To be honest, traditional conventions of marriage will remain harmful and messed up no matter how many times you bring it up to me at this wedding, Aunt Vicky.

The number of people that I speak to who assume that I will get married at some point in my life is actually kind of incredible to me. Most have been there; you’re talking to an adult at a dinner event, and they say something along the lines of: yes well, you’ll understand when you’re married. My parents even have some money saved for when I give in to the inevitable. It seems to be an integral part of how a young person is expected to structure their life, and express their love for another, in Western society.

Even in circles of feminist discourse, I’ve noticed that this topic has fallen out of fashion, especially since gay marriage has become legal. Although I am amazed and happy that I had the privilege of witnessing that historic event, I don’t think it is enough of a change to revert back to assuming marriage is about only love and forever companionship. There are still many glaring issues about the way women are often treated in marriage, as well as the traditional implications of the ceremony itself.

I am not saying that you are wrong for wanting to have a wedding and get married. I’m not saying these are inherently bad things for you to desire. The purpose of this article isn’t to condemn anyone married or considering to do so, it is to highlight harmful aspects of the practice, and bring awareness to the areas where marriage especially can go wrong.

Marriage itself is not natural—it’s an artificial construct that has its roots in slavery, specifically the slavery and ownership of women. Many of these symbols of ownership remain in the traditional ceremony of marriage today: the man gives the woman an engagement ring, so other men will know that she is taken and unavailable to them. The woman’s father ceremoniously walks his daughter down the aisle and symbolically “passes ownership” from himself to the new husband. The woman wears a white dress, a symbol of purity that the man gets to remove. The woman even takes the man’s name, a sign of her loss of individuality and her new identity as a man’s wife.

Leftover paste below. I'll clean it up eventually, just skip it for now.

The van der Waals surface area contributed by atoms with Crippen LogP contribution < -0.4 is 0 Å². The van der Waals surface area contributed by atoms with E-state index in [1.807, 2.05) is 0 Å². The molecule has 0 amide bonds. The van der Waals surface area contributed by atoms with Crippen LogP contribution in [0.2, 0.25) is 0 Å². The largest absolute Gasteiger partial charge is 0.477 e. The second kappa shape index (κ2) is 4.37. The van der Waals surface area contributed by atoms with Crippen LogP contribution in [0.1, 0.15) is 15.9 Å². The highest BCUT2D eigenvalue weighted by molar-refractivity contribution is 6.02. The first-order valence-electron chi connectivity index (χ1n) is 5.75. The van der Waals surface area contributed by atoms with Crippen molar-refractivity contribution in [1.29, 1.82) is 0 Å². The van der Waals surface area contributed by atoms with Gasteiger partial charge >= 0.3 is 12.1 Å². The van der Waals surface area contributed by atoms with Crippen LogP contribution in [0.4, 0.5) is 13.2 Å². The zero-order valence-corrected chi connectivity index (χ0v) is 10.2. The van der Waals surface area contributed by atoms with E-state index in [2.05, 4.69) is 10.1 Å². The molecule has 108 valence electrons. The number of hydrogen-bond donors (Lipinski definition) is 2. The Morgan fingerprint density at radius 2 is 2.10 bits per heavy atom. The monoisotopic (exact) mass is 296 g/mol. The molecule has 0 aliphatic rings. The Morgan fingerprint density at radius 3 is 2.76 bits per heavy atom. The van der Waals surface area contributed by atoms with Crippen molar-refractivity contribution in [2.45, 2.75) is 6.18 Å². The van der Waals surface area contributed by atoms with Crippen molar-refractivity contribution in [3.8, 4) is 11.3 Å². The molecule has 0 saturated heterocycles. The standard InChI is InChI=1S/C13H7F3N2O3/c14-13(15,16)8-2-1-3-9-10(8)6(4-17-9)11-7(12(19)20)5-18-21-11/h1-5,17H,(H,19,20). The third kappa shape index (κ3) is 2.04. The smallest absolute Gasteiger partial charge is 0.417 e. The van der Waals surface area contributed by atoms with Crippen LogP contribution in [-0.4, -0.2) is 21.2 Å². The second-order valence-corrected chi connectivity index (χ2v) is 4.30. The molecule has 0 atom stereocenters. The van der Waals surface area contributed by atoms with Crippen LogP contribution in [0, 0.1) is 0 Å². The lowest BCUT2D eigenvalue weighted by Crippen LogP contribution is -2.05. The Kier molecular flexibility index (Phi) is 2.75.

Regardless of whether marriage is healthy or good, the traditional ceremony itself is patriarchal in nature, and still contains harmful symbols of ownership. However, problems extend past the mere act of getting married. As a byproduct of the financial benefits of marriage, as well as the way society sees marriage as a whole, unmarried couples are very often treated as lesser than married couples. This often pressures young people to enter long-term relationships, and can result in a socially forced marriage that would have otherwise never occurred. Furthermore, women especially are pressured to remain in that marriage for the rest of their lives, be it for social or financial reasons. This can stop women from exiting a marriage that is harmful or unhealthy. Marriage itself is often expensive to end, and can take months before official finalization. Considering that more than half of marriages end in divorce in the United States, this seems impractical and a silly process to go through to end something that is no longer beneficial. Without the officialization of marriage, one can end a relationship whenever they feel is necessary. Aside from the financial and social benefits a marriage can give, it seems to be more of a problem than an advantage, especially since most do not last forever.

As a young woman living in the western world, I will probably never get married. Not only does it seem unfair to the many women who are trapped and owned in their marriages elsewhere in the world, there are too many harmful practices and implications still traditionally associated with marriage that I do not believe in. I’m not asking you to do the same; rather, if you are a person who plans to get married, I desire only that you ask yourself why you want to do so. If it is truly what you want, then great! I do not doubt the fact that there are many happy and successful marriages in existence. However, if it is something that you feel is expected of you, or something that you feel will confirm your adulthood or make your parents stop bothering you, then I ask you to consider the negative implications of doing so, as well as the thousands of years of history that speak against the practice. Until unmarried and married couples can be viewed as equals by society, these are considerations every responsible human in a relationship should and must make.

Harper is a first-year Oxbridge History of Ideas major and writer and photographer for the Hilltop Monitor.

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